Similarly, the provisions of the Foreign Exchange Management Act 1999 are applicable whenever there is involvement of foreign currency and payment-related issues for the import of goods into India. The regulatory authorities in this regard are the Reserve Bank of India and authorised dealer banks acting in the capacity of delegated authorities. Further, issues pertaining to warranties, the transfer of risks and the ownership of goods are governed by the provisions of the Sale of Goods Act 1930. The quality of goods and trade practices are governed by the Consumer Protection Act 1986, which provides for various safeguards against unfair trade practices, defects in goods and deficiencies in services. Further, the Consumer Protection Act 2019 has been passed by Parliament, which envisages providing additional safeguards to consumers, especially relating to product recall, e-commerce business, grounds to file complaints, product liability and brand endorsement. The Act has yet to come into force.

To ensure the proper use of the intellectual property of the foreign supplier, the provisions of the Trade Marks Act 1999 and the Patents Act 1970 should be considered.

Contract termination

Are there any restrictions on a supplier’s right to terminate a distribution relationship without cause if permitted by contract? Is any specific cause required to terminate a distribution relationship? Do the answers differ for a decision not to renew the distribution relationship when the contract term expires?

There is no legal prohibition on a supplier terminating a contract unilaterally without any reasons if the contract provides for it. The right of termination of a contract and the conditions therefor are governed by the terms of the contract between the parties. The distributor agreement usually stipulates the terms and conditions under which the parties to the contract may terminate the contract. Typically, the contract provides for the termination right of a party during the subsistence of the contract for any breach of material obligations, misrepresentation, omission or commission of certain acts, infringement of intellectual property and so on. Care should be taken to incorporate reasonable terms for termination of the contract by a party; otherwise, the affected party generally tends to challenge the termination of the contract on the ground of unreasonableness. However, generally, the courts in India respect and uphold the contractual terms if the contract is not totally unbiased.

Contract termination without cause is permitted in India provided that the terminating party gives reasonable notice or compensation to the other party. The supplier is under no legal obligation to renew the contract at the end of its term. Indian courts have held that even in the absence of a termination clause in the contract enabling either party to terminate the agreement, the contract can be terminated even without assigning any reason and by serving a reasonable notice or paying compensation in lieu of notice.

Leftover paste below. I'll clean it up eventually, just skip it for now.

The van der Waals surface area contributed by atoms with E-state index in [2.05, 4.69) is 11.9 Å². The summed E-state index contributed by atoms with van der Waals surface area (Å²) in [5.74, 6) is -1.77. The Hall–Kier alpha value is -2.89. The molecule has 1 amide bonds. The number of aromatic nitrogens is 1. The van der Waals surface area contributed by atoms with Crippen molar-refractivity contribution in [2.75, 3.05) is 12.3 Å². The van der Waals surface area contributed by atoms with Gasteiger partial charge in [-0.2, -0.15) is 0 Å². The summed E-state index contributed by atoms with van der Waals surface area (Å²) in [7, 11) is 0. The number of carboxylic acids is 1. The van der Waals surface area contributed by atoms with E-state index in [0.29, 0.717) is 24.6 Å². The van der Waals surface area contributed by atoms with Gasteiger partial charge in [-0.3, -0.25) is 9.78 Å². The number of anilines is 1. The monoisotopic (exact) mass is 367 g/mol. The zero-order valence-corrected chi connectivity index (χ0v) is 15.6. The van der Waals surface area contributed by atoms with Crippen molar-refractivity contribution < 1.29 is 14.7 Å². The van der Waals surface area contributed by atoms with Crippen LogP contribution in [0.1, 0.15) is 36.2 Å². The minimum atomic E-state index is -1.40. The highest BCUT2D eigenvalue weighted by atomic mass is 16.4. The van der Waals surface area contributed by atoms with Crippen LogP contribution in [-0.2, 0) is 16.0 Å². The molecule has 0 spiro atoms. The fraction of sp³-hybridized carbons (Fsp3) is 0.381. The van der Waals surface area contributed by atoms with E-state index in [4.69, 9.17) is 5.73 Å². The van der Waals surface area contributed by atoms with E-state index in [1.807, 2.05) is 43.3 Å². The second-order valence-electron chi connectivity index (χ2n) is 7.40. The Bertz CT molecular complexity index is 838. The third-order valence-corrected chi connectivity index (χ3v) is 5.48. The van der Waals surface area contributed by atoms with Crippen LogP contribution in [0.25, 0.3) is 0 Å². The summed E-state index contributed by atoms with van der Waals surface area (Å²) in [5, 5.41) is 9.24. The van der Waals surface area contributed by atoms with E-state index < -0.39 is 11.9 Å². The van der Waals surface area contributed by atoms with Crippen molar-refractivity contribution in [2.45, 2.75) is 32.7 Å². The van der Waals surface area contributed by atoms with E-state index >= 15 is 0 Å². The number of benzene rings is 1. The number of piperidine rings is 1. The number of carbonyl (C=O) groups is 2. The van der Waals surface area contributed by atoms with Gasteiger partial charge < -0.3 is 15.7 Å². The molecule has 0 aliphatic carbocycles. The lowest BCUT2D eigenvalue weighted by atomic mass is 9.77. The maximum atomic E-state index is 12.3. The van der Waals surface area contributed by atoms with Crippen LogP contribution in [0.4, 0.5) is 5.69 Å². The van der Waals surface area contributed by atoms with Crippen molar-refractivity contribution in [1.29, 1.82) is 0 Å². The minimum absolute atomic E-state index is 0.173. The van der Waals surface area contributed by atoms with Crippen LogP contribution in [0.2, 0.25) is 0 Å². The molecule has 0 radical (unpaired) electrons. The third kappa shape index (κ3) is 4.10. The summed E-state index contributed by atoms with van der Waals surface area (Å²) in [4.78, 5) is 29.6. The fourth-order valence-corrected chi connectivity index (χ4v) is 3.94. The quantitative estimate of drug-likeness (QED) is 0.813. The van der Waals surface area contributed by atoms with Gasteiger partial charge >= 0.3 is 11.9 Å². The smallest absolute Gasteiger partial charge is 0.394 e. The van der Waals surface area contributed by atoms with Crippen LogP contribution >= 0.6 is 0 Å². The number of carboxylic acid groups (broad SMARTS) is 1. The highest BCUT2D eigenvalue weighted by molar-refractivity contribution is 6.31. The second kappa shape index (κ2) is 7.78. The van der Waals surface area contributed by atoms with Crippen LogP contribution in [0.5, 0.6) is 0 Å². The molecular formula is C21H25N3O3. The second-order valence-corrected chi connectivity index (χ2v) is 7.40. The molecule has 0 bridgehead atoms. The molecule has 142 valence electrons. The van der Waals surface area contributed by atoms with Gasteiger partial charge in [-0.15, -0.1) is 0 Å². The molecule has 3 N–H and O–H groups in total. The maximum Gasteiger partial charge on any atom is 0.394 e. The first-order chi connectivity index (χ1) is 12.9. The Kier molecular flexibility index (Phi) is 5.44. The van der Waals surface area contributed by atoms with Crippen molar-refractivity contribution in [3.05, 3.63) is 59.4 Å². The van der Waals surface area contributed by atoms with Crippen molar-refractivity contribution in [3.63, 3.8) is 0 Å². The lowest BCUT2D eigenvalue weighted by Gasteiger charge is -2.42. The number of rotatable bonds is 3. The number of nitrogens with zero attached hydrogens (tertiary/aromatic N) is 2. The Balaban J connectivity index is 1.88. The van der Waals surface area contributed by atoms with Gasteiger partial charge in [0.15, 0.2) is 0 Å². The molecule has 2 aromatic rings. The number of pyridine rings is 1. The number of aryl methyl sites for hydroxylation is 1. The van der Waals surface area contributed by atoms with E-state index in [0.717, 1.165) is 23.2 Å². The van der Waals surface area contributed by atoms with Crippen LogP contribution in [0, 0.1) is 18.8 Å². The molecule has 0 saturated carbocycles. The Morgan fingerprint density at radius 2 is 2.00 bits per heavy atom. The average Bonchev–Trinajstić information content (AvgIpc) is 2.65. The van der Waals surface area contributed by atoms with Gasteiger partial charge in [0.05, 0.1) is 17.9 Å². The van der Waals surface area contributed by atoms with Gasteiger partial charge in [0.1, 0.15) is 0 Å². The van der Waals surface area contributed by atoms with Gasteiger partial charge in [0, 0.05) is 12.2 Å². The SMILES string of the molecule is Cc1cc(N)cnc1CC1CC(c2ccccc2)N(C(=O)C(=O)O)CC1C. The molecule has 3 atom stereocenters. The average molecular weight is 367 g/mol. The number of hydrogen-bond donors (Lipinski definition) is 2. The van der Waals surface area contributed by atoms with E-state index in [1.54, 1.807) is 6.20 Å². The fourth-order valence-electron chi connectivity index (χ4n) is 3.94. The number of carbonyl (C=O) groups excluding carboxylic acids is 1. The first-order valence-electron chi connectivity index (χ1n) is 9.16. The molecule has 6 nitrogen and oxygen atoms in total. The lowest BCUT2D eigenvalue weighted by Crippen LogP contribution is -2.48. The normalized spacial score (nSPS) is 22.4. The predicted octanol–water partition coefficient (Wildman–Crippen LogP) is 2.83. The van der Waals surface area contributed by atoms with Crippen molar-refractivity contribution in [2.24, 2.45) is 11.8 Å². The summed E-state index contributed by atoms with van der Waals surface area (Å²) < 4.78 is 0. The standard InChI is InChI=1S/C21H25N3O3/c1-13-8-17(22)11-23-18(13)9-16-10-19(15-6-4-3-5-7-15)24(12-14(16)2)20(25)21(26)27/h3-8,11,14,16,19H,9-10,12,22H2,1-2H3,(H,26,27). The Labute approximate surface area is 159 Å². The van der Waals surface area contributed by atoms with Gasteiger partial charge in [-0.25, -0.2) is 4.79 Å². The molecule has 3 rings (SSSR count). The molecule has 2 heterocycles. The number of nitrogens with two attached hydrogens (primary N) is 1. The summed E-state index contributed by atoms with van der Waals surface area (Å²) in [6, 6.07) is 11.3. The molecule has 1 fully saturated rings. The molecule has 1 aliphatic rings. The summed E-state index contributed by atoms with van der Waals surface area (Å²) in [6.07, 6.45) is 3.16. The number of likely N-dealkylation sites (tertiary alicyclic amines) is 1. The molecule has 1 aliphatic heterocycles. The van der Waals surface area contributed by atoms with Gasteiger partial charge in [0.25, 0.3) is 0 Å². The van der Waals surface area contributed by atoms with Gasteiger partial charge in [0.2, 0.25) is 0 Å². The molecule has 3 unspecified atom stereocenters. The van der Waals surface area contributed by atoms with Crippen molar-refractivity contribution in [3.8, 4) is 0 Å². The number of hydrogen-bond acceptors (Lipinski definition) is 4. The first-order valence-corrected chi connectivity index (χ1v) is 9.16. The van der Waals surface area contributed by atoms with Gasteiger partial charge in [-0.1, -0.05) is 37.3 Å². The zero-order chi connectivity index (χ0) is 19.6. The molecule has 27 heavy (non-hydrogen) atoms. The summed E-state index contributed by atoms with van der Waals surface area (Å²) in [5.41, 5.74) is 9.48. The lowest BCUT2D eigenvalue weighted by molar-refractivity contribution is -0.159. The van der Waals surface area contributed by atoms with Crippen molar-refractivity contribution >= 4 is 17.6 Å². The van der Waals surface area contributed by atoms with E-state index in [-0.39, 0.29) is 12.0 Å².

Is any mandatory compensation or indemnity required to be paid in the event of a termination without cause or otherwise?

The termination of a contract by either party with or without cause does not statutorily require a party to pay any compensation or indemnity to the other party. Compensation or indemnity is paid by the party terminating the contract only in the event that the contract was terminated unlawfully or in contravention of the terms and conditions stipulated in the contract. In the event that the contract is terminated unlawfully or in contravention of its terms and conditions, then compensation or indemnity is paid in accordance with the terms of the contract. In the absence of any express agreement on it, the compensation amount is determined by the courts.

Transfer of rights or ownership

Will your jurisdiction enforce a distribution contract provision prohibiting or restricting the transfer of the distribution rights to the supplier’s products, all or part of the ownership of the distributor or agent, or the distributor or agent’s business to a third party?

The parties to the contract can formulate any terms and conditions within the ambit of the Contract Act, and the courts may enforce a provision prohibiting or restricting the transfer of the distribution rights to the supplier’s products. The Supreme Court, in the case of M/S Gujarat Bottling Co Ltd and Others v The Coca Cola Company and Others, observed that franchise agreements usually incorporate a condition that the franchisee shall not deal with competing goods. A condition restricting the right of the franchisee to deal with competing goods is to facilitate the distribution of the goods of the franchiser, and it cannot be regarded as restraint of trade. A restriction on transfer of all or part of the ownership of a distributor or an agent to a third party after the termination of the contract may not be enforceable as the prudence to enforce such provisions in India is that no party can restrain the other party from trading, and only a reasonable restriction can be imposed.

Law stated date

Correct as of

Give the date on which the information above is accurate.

13 December 2019